As colder than average temperatures continue across most of the U.S., natural gas prices are heating up. Take Boston, for example, where natural gas prices are touching levels seen only twice previously over the last twenty years (during Hurricanes Katrina and Rita, with the second being the extreme commodity price run-up of 2008).
While Boston is an extreme example due to the Northeastern pipeline supply constraint issues, this trend is materializing in varying scales throughout the county.
So which companies are poised to benefit?
Chesapeake Energy (NYSE:CHK) would be one of the first to reap the benefits of increased natural gas prices. With 73% of its total production coming from natural gas Chesapeake stands to gain from any increase in pricing.
Over the last year Chesapeake has been the beneficiary of increased revenues and decreased operating expenses. This has allowed it to swing from a $3.19 per share loss in Q3 of 2012 to a profit of $0.24 in Q3 2013 with only a $0.29 increase in averaged realized natural gas prices over that same time. A result that produced 55% upside in the stock over that same period.
Plus, one of the hottest investors of late, Carl Icahn, increased his large position this last quarter yet again through Icahn Associates Corp., which now holds 66.45 million shares.
It's a gas, gas, gas
BP (NYSE:BP) is also in a prime position to benefit from U.S. natural gas pricing. We already touched on a the pricing argument for natural gas taking this stock higher when discussing Chesapeake, so let's see why this is also one of my top picks over the long run for other reasons.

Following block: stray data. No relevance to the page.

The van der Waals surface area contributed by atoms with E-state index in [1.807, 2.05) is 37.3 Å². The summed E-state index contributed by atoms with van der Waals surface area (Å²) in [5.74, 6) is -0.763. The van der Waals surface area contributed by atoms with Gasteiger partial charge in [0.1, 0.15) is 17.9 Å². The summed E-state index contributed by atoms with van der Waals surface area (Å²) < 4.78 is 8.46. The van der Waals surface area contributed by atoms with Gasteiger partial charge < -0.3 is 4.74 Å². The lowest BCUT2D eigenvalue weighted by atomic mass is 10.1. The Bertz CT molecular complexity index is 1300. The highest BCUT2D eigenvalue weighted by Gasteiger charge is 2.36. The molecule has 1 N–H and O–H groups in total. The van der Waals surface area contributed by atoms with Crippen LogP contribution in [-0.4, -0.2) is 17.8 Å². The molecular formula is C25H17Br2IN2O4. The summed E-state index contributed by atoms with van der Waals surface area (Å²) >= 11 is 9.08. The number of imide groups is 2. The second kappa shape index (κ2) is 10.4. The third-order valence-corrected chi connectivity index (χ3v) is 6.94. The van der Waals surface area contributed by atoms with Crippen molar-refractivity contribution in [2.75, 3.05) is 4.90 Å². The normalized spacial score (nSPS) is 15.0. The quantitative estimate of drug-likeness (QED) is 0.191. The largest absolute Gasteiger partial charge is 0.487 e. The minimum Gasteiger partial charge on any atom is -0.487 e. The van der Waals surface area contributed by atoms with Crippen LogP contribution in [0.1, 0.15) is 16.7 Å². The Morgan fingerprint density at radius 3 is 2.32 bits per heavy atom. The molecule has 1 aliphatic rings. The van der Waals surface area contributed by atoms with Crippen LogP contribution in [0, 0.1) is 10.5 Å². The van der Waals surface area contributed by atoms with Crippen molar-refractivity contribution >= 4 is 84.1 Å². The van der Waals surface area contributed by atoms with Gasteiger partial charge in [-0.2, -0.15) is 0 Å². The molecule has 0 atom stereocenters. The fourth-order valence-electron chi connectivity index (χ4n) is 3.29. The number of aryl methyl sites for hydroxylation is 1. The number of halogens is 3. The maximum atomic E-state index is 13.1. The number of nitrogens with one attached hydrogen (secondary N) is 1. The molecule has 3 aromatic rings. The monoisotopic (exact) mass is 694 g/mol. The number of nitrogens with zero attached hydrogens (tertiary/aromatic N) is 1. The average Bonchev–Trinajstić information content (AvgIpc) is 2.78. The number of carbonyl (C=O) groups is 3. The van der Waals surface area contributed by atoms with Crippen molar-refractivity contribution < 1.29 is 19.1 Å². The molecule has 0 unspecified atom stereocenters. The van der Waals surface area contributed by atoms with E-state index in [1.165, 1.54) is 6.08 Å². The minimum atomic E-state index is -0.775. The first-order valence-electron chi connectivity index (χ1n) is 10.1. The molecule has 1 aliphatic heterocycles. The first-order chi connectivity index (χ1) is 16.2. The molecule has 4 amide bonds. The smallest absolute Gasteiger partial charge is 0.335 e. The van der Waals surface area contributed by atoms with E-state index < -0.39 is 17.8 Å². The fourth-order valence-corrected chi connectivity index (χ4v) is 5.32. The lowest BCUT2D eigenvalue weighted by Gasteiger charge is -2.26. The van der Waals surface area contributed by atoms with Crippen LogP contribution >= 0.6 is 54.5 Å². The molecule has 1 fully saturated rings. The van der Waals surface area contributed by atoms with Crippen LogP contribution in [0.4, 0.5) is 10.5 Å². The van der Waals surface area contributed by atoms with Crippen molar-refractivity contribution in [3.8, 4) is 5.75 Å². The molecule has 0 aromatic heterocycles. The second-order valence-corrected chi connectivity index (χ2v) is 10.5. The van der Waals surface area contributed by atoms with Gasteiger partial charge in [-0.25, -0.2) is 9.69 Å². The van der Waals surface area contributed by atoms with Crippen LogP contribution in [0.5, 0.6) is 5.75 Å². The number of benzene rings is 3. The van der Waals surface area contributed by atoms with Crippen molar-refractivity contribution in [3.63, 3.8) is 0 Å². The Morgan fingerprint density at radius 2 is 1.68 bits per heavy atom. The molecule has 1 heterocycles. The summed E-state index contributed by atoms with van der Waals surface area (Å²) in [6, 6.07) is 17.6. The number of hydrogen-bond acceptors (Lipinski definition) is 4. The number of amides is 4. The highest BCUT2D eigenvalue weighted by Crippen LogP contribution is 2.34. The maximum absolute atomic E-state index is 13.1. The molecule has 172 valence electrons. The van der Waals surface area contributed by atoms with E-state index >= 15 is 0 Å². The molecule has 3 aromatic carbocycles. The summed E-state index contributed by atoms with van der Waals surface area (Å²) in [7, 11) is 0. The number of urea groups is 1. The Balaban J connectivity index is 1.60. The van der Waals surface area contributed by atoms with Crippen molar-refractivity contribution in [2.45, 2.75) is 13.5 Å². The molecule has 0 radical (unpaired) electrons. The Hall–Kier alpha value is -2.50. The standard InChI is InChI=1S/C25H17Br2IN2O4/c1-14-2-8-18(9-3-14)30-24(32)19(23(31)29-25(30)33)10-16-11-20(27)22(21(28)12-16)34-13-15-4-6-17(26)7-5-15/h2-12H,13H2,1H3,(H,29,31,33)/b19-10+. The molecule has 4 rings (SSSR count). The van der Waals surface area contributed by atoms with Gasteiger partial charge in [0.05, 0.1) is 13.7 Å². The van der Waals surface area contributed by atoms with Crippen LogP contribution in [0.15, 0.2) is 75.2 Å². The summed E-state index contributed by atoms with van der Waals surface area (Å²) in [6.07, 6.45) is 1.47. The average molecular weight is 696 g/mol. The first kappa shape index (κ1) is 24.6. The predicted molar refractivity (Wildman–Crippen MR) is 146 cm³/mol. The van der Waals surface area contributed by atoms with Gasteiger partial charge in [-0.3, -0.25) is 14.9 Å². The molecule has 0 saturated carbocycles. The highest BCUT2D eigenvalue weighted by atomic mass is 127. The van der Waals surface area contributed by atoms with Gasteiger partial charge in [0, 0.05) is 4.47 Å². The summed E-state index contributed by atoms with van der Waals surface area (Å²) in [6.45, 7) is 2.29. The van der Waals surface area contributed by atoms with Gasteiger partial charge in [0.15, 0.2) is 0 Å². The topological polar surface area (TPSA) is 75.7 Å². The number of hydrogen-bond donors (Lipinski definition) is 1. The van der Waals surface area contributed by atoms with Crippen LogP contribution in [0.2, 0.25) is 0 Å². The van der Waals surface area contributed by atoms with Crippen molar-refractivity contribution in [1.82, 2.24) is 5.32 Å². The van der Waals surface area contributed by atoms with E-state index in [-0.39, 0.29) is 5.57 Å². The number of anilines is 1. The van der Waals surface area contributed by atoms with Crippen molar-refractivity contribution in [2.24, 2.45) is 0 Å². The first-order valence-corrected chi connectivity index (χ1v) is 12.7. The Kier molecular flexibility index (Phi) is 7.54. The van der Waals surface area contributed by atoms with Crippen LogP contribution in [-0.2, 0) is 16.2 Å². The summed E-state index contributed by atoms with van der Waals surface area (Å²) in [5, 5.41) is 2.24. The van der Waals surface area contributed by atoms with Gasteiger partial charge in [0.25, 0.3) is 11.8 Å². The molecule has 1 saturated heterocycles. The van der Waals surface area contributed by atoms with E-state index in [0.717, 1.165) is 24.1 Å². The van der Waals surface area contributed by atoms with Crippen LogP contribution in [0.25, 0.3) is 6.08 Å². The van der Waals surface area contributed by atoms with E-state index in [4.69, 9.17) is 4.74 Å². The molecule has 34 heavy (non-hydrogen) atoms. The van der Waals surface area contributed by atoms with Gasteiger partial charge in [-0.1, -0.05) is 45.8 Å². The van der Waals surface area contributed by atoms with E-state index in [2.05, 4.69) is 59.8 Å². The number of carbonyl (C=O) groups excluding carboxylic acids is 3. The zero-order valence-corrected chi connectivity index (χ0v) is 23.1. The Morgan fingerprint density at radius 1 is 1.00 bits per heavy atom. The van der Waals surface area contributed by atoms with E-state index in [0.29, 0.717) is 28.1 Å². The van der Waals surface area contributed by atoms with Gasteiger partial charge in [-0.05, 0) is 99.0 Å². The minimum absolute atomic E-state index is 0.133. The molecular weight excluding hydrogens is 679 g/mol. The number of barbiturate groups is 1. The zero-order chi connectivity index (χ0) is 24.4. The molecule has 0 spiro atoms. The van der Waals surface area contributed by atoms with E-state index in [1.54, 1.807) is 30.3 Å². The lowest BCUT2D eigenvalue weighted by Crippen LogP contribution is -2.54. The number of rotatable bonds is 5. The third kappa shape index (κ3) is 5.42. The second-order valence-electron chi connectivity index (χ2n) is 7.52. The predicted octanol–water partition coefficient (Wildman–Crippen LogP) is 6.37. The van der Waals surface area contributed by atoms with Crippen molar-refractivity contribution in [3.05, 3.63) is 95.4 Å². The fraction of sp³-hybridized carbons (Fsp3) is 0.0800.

If analysts projections are to be believed BP should see a growth rate of over 16% for 2014. Compare this to industry leaders ExxonMobil, which is projected to grow 7.23% over that same time, or Royal Dutch Shell, which is only projected to grow 6.19%.
Though still continuing its divestment program, to the tune of $66 billion currently, BP has also spent $17.5 billion in organic capital expenditures in just the first nine months of 2013 alone.
Finally, BP is becoming even more shareholder-friendly. This is evidenced by decreased debt, increasing dividend payments, and planned share buybacks.
Earlier on I alluded to the variable of supply constraints impacting the end price for natural gas. Natural gas pipeline transportation companies would also be winners in high-demand scenarios, which is what we have here.
The best (and biggest) of the bunch is Kinder Morgan Energy Partners (NYSE:KMP), which I recommend for the yield-oriented investor. A solid distribution of 6.73% is on the high end, even in the MLP space. It can be relied on for years to come due to the nature of the business, where it serves as a toll collector on owned assets that require minimal maintenance, much like a railroad.
Highlights of Kinder Morgan's 2014 goals include a 6% cash distribution increase and $3.6 billion in acquisitions.
CEO Richard Kinder seemed positive about future prospects. "We see exceptional growth opportunities across all of KMP's business segments, including the need for more midstream infrastructure to move and store oil, gas and liquids from the prolific shale plays in the United States and the oilsands in Alberta, along with increasing demand for CO2," Kinder said.
Even a Fool knows
When things cool down some select sectors heat up. While this cold snap may be a short-lived phenomena, the prospects of Chesapeake, BP, and Kinder Morgan are not. All represent good long-term investments: BP for the potential to unlock value, Chesapeake for the continuing boom in natural gas and its exposure in that sector, and Kinder Morgan for its stability and yield. Depending on your investment goals, one of the three should be right for your portfolio.
James Catlin owns shares of Kinder Morgan Energy Partners LP. The Motley Fool has no position in any of the stocks mentioned. Try any of our Foolish newsletter services free for 30 days. We Fools may not all hold the same opinions, but we all believe that considering a diverse range of insights makes us better investors. The Motley Fool has a disclosure policy.